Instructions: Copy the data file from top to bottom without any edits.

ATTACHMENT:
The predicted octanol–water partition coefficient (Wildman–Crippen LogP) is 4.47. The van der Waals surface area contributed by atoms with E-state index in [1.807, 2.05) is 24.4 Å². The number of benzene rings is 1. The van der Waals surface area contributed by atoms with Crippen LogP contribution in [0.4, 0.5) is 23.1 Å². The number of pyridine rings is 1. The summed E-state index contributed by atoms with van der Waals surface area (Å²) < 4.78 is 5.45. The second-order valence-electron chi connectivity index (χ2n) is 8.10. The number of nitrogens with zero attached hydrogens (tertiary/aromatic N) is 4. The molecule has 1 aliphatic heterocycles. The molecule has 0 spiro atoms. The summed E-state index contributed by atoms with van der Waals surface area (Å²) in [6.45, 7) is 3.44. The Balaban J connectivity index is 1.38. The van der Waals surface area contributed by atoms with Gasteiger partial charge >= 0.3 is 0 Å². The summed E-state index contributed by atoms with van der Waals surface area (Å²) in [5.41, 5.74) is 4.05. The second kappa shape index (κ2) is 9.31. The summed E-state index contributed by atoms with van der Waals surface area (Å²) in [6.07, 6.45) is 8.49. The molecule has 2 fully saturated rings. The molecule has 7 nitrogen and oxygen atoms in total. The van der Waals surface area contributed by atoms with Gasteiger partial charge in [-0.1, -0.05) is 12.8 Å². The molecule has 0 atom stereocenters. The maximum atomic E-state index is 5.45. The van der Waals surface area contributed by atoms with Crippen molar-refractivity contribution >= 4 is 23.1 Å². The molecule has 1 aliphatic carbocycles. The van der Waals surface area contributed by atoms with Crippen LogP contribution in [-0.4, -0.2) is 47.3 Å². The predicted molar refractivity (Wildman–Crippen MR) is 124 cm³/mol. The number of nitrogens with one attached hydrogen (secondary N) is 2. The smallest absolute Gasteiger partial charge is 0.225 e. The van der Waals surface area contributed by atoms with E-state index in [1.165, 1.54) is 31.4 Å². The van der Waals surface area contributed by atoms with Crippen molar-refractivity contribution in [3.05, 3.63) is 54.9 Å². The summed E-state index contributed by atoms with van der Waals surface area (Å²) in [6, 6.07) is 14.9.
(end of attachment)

The predicted octanol–water partition coefficient (Wildman–Crippen LogP) is 4.47. The van der Waals surface area contributed by atoms with E-state index in [1.807, 2.05) is 24.4 Å². The number of benzene rings is 1. The van der Waals surface area contributed by atoms with Crippen LogP contribution in [0.4, 0.5) is 23.1 Å². The number of pyridine rings is 1. The summed E-state index contributed by atoms with van der Waals surface area (Å²) < 4.78 is 5.45. The second-order valence-electron chi connectivity index (χ2n) is 8.10. The number of nitrogens with zero attached hydrogens (tertiary/aromatic N) is 4. The molecule has 1 aliphatic heterocycles. The molecule has 0 spiro atoms. The summed E-state index contributed by atoms with van der Waals surface area (Å²) in [6.45, 7) is 3.44. The Balaban J connectivity index is 1.38. The van der Waals surface area contributed by atoms with Gasteiger partial charge >= 0.3 is 0 Å². The summed E-state index contributed by atoms with van der Waals surface area (Å²) in [5.41, 5.74) is 4.05. The second kappa shape index (κ2) is 9.31. The summed E-state index contributed by atoms with van der Waals surface area (Å²) in [6.07, 6.45) is 8.49. The molecule has 2 fully saturated rings. The molecule has 7 nitrogen and oxygen atoms in total. The van der Waals surface area contributed by atoms with Gasteiger partial charge in [-0.1, -0.05) is 12.8 Å². The molecule has 0 atom stereocenters. The maximum atomic E-state index is 5.45. The van der Waals surface area contributed by atoms with Crippen molar-refractivity contribution >= 4 is 23.1 Å². The molecule has 1 aliphatic carbocycles. The van der Waals surface area contributed by atoms with Crippen LogP contribution in [-0.4, -0.2) is 47.3 Å². The predicted molar refractivity (Wildman–Crippen MR) is 124 cm³/mol. The number of nitrogens with one attached hydrogen (secondary N) is 2. The smallest absolute Gasteiger partial charge is 0.225 e. The van der Waals surface area contributed by atoms with E-state index in [1.165, 1.54) is 31.4 Å². The van der Waals surface area contributed by atoms with Crippen molar-refractivity contribution in [3.05, 3.63) is 54.9 Å². The summed E-state index contributed by atoms with van der Waals surface area (Å²) in [6, 6.07) is 14.9.